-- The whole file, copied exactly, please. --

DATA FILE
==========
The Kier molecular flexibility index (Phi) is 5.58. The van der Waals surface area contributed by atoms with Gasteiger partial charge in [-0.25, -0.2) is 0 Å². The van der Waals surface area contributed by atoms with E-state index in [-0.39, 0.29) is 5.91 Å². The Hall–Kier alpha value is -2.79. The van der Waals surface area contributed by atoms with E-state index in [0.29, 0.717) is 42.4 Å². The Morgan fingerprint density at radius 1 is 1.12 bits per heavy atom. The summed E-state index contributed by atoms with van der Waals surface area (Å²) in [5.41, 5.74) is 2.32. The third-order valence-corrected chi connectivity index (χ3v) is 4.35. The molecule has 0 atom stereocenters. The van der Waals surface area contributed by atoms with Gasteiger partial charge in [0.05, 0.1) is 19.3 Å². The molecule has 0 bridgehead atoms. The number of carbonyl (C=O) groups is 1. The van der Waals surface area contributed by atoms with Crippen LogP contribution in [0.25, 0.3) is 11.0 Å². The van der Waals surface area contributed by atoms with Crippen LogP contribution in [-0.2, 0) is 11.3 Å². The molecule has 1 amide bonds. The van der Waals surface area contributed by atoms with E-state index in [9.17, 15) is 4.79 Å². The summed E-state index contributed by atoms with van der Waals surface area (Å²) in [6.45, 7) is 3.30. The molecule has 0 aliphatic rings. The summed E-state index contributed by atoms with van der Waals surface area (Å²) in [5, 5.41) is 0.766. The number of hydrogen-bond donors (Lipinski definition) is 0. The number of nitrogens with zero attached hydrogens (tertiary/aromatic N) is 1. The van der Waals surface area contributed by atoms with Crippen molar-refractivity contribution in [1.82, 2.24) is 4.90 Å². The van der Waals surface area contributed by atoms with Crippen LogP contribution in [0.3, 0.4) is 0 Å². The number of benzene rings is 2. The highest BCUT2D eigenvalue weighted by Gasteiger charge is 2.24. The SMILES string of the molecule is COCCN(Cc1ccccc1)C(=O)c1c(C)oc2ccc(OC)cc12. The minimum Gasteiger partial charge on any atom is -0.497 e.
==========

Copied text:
The Kier molecular flexibility index (Phi) is 5.58. The van der Waals surface area contributed by atoms with Gasteiger partial charge in [-0.25, -0.2) is 0 Å². The van der Waals surface area contributed by atoms with E-state index in [-0.39, 0.29) is 5.91 Å². The Hall–Kier alpha value is -2.79. The van der Waals surface area contributed by atoms with E-state index in [0.29, 0.717) is 42.4 Å². The Morgan fingerprint density at radius 1 is 1.12 bits per heavy atom. The summed E-state index contributed by atoms with van der Waals surface area (Å²) in [5.41, 5.74) is 2.32. The third-order valence-corrected chi connectivity index (χ3v) is 4.35. The molecule has 0 atom stereocenters. The van der Waals surface area contributed by atoms with Gasteiger partial charge in [0.05, 0.1) is 19.3 Å². The molecule has 0 bridgehead atoms. The number of carbonyl (C=O) groups is 1. The van der Waals surface area contributed by atoms with Crippen LogP contribution in [0.25, 0.3) is 11.0 Å². The van der Waals surface area contributed by atoms with Crippen LogP contribution in [-0.2, 0) is 11.3 Å². The molecule has 1 amide bonds. The van der Waals surface area contributed by atoms with E-state index in [9.17, 15) is 4.79 Å². The summed E-state index contributed by atoms with van der Waals surface area (Å²) in [6.45, 7) is 3.30. The molecule has 0 aliphatic rings. The summed E-state index contributed by atoms with van der Waals surface area (Å²) in [5, 5.41) is 0.766. The number of hydrogen-bond donors (Lipinski definition) is 0. The number of nitrogens with zero attached hydrogens (tertiary/aromatic N) is 1. The van der Waals surface area contributed by atoms with Crippen molar-refractivity contribution in [1.82, 2.24) is 4.90 Å². The van der Waals surface area contributed by atoms with Crippen LogP contribution in [0.3, 0.4) is 0 Å². The number of benzene rings is 2. The highest BCUT2D eigenvalue weighted by Gasteiger charge is 2.24. The SMILES string of the molecule is COCCN(Cc1ccccc1)C(=O)c1c(C)oc2ccc(OC)cc12. The minimum Gasteiger partial charge on any atom is -0.497 e.